Ballpark: Estadio Quisqueya; strong pitcher's park, with a Park Factor of 92.
The success of a team's relief corps depends much more on specifics than it does on general results.
There's been a goodly amount of grousing on the subject of bullpen performance in the early going, and for good reason. Setting aside standard-issue Bronx hysteria, several projected contenders-and not just the Yankees-are getting horrifically bad, hope-crushing setbacks from their high-profile relief crews. In some cases, as in Cleveland, this is a repeat of past problems; in the case of the Angels or the Cubs, it's a matter of seeing deliberate off-season changes from one successful closer to someone else blow up in their faces in the early going. A few high-profile relievers struggle in high-profile situations, folks get angry, and we think we know what's going on. But in evaluating bullpen performance, we end up leaving a few things out: specific, critical situations, how managers adapt to them, and the pitcher usage patterns that skippers fall into.
I would suggest that, in assessing what's amiss with a bullpen, on some level we're conditioned as fans to interpret performance in a particular light. Perhaps that's by box scores, and perhaps that's the product of the selective ownership pressures that come with fantasy baseball, but we can tend to evaluate bullpen performance on the level of individual relief performances: saves earned or blown. Perhaps some middle-innings scapegoat singled out for special attention by repeated self-immolation on the mound; holds represent leads held and handed off as a proxy for saves to reward the set-up men who, before the ninth inning, can only blow saves, not log many/any of their own.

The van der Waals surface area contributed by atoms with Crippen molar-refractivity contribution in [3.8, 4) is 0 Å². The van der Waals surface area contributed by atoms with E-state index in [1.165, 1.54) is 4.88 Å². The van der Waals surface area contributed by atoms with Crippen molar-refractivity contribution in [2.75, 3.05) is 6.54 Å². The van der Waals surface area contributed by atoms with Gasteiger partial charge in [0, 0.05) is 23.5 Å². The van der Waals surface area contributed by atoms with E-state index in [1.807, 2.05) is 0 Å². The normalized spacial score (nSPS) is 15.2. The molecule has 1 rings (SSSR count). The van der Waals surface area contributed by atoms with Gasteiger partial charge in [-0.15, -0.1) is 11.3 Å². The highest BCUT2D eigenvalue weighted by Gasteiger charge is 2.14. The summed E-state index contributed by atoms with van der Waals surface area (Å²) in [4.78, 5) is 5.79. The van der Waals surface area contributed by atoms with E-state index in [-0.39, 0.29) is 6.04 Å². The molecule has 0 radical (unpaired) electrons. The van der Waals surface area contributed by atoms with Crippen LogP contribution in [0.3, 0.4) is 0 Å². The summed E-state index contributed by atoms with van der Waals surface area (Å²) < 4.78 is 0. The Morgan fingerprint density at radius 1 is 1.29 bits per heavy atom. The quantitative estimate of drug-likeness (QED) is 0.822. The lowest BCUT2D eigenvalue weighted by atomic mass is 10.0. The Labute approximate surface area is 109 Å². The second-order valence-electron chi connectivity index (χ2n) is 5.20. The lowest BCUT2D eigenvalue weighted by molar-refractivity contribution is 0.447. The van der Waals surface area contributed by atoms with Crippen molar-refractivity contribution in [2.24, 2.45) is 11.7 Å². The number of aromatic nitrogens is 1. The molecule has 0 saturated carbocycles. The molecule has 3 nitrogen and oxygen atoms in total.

Beating the season's first pitch by hours, Joe whips around the senior circuit. Plus, some last-minute suggestions for those of you with money to spare.
The last week's travel schedule forces me to compress the entire National League into one space to get these out before Opening Day. I want to make one note here: there are some differences between my picks in these columns and the ones I submitted for staff picks. The others were done earlier and more hastily; these are my "official" picks.
Jeff Angus takes a look at how the White Sox' closer usage pattern stacks up against more dominant patterns, and has some illuminating insight into the 2005 Champions' brand of baseball.
The 2005 World Championship Chicago White Sox got the rap of
being a "hustle-ball" or "anti-Moneyball" team.
False. One of the pillars of their success was the ability to
deliver on an innovation that's best known as the failed child of
Bill James and Theo Epstein: The "Closer by Committee."